Friday, December 14, 2012


I was in school to become a therapist before my mom died. You have to do a lot of self-analysis. In one course, we wrote papers about ourselves every week. My professor wrote a note on one of mine, almost at the end of the semester, that said, "Abused children can't." I think I stopped breathing when I read it.

A while later, I said to my mom, gently, carefully, in the car, "Did you hit us a lot when we were little?" I don't know what I thought the answer would be. Maybe, "sometimes," maybe, "once in a while," maybe, "oh, when you were bad."

She said, "Yes."

Long pause.

I wanted to know more and I didn't want to know more. I asked, "For what kinds of things?"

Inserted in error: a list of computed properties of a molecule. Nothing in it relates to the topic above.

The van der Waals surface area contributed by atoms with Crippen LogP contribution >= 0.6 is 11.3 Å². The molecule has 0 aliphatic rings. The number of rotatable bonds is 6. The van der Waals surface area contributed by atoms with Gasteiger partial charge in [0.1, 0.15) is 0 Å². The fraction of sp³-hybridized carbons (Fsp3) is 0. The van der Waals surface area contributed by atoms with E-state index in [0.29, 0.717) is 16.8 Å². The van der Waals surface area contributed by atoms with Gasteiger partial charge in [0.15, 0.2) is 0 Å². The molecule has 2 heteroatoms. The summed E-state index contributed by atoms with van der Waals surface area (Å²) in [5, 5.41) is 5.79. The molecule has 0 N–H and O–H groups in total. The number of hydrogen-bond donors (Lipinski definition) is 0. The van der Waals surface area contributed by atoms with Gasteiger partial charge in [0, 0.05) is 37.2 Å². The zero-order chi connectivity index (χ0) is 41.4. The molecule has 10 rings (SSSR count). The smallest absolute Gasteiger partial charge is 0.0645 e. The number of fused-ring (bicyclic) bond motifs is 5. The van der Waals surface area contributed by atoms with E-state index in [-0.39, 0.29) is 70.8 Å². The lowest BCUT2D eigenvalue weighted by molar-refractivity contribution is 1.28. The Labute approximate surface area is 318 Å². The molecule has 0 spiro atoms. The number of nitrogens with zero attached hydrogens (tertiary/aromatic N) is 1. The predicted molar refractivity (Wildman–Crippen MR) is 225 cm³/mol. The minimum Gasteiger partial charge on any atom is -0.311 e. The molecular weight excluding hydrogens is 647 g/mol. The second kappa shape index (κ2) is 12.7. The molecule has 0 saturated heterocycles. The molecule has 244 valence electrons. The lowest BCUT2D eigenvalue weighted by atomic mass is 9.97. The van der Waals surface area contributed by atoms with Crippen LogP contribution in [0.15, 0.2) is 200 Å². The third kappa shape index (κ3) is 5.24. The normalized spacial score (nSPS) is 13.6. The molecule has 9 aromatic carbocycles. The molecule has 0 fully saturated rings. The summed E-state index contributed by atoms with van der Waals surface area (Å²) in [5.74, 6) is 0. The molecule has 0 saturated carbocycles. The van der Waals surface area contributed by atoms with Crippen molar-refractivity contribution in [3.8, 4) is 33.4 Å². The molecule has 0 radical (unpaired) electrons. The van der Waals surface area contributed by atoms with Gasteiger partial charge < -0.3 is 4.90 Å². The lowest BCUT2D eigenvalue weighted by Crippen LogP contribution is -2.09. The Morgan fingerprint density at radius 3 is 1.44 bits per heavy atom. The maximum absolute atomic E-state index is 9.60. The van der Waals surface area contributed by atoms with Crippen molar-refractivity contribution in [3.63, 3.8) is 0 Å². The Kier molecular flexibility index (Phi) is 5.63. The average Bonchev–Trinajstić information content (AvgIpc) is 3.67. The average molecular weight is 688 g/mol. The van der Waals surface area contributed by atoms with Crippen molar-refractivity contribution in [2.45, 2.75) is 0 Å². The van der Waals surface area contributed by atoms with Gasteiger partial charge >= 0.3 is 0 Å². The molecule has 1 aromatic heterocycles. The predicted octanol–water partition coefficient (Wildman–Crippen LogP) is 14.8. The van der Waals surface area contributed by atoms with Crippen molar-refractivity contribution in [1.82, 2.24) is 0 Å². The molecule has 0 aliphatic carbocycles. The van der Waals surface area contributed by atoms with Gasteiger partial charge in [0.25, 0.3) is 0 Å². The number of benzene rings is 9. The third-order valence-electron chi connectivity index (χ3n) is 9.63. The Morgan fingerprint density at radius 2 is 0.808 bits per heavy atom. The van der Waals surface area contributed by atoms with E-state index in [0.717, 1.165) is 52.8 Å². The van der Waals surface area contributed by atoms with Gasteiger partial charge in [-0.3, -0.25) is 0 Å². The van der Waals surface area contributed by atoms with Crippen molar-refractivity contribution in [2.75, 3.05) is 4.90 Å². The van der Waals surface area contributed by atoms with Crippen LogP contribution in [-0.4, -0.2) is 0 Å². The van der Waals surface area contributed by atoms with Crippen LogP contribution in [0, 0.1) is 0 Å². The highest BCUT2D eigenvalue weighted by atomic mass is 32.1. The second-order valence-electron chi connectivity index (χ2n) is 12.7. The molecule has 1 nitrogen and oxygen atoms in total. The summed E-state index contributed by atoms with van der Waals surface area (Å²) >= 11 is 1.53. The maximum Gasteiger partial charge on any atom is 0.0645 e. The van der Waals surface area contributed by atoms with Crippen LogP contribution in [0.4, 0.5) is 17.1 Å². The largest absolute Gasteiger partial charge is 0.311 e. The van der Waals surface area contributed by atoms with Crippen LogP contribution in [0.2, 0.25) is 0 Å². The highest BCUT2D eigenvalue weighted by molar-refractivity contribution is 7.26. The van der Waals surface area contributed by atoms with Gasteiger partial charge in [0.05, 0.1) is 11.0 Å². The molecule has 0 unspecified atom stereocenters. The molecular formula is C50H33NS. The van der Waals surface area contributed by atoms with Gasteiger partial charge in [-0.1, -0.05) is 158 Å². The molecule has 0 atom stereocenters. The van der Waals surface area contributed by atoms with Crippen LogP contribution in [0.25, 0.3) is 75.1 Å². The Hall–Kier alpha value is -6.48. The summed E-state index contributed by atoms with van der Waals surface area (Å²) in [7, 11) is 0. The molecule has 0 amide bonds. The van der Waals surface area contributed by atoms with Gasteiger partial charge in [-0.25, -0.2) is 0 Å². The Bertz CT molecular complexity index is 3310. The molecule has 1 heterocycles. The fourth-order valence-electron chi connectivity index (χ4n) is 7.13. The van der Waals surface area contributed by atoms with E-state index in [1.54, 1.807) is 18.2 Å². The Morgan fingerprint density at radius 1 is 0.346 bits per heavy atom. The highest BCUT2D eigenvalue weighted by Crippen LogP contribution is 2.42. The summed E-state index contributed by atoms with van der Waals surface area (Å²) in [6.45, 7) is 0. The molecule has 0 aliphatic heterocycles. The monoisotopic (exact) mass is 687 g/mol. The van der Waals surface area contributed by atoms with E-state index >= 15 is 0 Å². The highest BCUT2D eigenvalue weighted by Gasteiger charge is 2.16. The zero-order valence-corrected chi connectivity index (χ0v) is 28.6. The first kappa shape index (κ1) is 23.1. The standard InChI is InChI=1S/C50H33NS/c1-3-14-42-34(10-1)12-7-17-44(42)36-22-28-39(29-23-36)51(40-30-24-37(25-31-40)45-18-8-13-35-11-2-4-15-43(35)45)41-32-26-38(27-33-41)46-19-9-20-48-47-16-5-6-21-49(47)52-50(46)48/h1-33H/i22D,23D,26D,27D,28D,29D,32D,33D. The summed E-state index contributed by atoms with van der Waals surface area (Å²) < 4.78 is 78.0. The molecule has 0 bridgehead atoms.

She said, "Anything. Everything." She was staring straight ahead, not looking at me, and I could tell how painful it was to her. So I didn't ask any more. Within the month she'd been diagnosed with pancreatic cancer and five weeks later, she was dead.

Akira didn't come out of nowhere.


  1. I faced some things about my grandfather long after he died. It was tough.
    I really loved Akira. Sorry that you suffered.

  2. I love Akira, too. And also my mom. She was wonderful, truly. My best friend, biggest supporter, the person in my life who was always on my side and always there for me. My eulogy for her:

    That said, I think if she could have rewritten my childhood, she would have.

    People are complicated. And we do stupid things sometimes that we then have to live with for a long, long time. I have no memories of being hurt by either of my parents. If she had said, "no, never" in response to my first question, I would have accepted it with relief.

    I'm tired of living with it as a secret, though.